Mums hate people who undermine their authority


Six out of ten mums hate it when other people ‘undermine their authority’ by telling their children off, a study revealed today.

Researchers found millions of mothers grit their teeth and count to ten when someone else reprimands their child.

Incredibly, one in three mums said they felt uncomfortable when their grandparents chastised her youngster.

And almost six out of ten said it was annoying when the in-laws stepped in to quell bad behaviour.

In fact, the only time mums are comfortable with their children being reprimanded by others is when they swear or talk inappropriately to others.

But ironically, 57 per cent of mums admitted their children do respond better to strangers and friends, and were therefore less likely to question their punishment.

The study was commissioned among 3,000 mums by

Yesterday a spokeswoman said: ”Mums are naturally quite protective about their children, and so it stands to reason they don’t like others commenting on what they should and shouldn’t be doing.

”And when you spend months trying to teach your child good manners, raising them to behave in a certain way, it can come as a shock when someone else thinks they know better than you.

”So while grandparents, friends and strangers might think they are helping by scolding the children or throwing them disapproving looks – all it does is make mum feel belittled and undermined.”

The study also found 46 per cent of mums are annoyed when someone else feels they have the right to comment on their child’s behaviour.

Six out of ten said they were okay with friends giving the kids a ticking off if they appreciate their style of parenting and have the same standards.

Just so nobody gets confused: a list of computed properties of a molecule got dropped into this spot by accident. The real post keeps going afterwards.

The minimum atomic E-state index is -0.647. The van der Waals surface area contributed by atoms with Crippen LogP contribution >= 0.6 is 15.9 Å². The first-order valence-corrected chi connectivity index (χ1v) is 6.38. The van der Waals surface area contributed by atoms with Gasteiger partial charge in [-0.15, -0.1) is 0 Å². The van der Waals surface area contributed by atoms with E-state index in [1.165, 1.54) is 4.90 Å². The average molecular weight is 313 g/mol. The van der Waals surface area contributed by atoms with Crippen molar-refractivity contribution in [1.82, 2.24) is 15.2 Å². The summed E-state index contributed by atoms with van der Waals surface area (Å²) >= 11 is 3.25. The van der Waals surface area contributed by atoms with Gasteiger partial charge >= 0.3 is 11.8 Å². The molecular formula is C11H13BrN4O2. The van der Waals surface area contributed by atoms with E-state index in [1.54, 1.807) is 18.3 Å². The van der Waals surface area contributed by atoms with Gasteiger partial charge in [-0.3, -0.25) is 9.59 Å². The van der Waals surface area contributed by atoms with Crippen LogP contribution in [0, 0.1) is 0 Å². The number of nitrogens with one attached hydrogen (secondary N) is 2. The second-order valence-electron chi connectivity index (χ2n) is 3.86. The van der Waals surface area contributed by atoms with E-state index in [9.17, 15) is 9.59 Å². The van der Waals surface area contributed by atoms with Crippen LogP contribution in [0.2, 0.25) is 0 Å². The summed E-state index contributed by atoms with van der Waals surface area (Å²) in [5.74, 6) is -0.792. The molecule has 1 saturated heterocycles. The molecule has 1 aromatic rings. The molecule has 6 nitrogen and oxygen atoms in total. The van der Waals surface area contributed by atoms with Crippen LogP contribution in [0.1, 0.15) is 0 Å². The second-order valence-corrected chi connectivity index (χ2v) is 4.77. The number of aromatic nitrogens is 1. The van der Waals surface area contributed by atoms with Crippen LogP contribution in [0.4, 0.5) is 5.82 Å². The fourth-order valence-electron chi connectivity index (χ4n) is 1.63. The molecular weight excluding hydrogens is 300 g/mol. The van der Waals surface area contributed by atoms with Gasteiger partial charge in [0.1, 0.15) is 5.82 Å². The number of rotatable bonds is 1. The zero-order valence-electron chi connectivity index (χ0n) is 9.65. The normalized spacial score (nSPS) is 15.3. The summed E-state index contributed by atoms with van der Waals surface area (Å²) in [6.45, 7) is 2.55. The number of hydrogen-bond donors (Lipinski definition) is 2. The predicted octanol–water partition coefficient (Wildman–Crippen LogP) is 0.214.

But 94 per cent of mums agreed it was ‘totally inappropriate’ for a stranger to even talk to their child, let alone have an opinion on how they should be behaving.

But ironically, 45 per cent of mums admitted they have told off a friend’s child while their parents were there.

And 32 per cent would think nothing of telling off a stranger’s child if they were behaving inappropriately nearby.

Mums are most likely to tell off a friend’s child if they hit or hurt someone else (75 per cent), were nasty to others (65 per cent) or started throwing food around (51 per cent).

Mums also won’t put up with other children jumping all over their precious furniture (44 per cent), dropping litter (27 per cent) or refusing to put toys away (17 per cent).

But a fifth of mums have felt so guilty for chastising a friend’s child they have apologised immediately afterwards.

Unfortunately, one in ten mums have fallen out with another mother because they didn’t react well to their child being told off.

The MumPoll spokeswoman added: ”Here we have a definite case of double standards.

”For some reason mums think its fine to haul other people’s children over the coals, but they can’t bear others to do the same.

”Mums very possessive about their own children, but aren’t applying the same rules or giving the same thoughts to what is acceptable in other mum’s eyes.”


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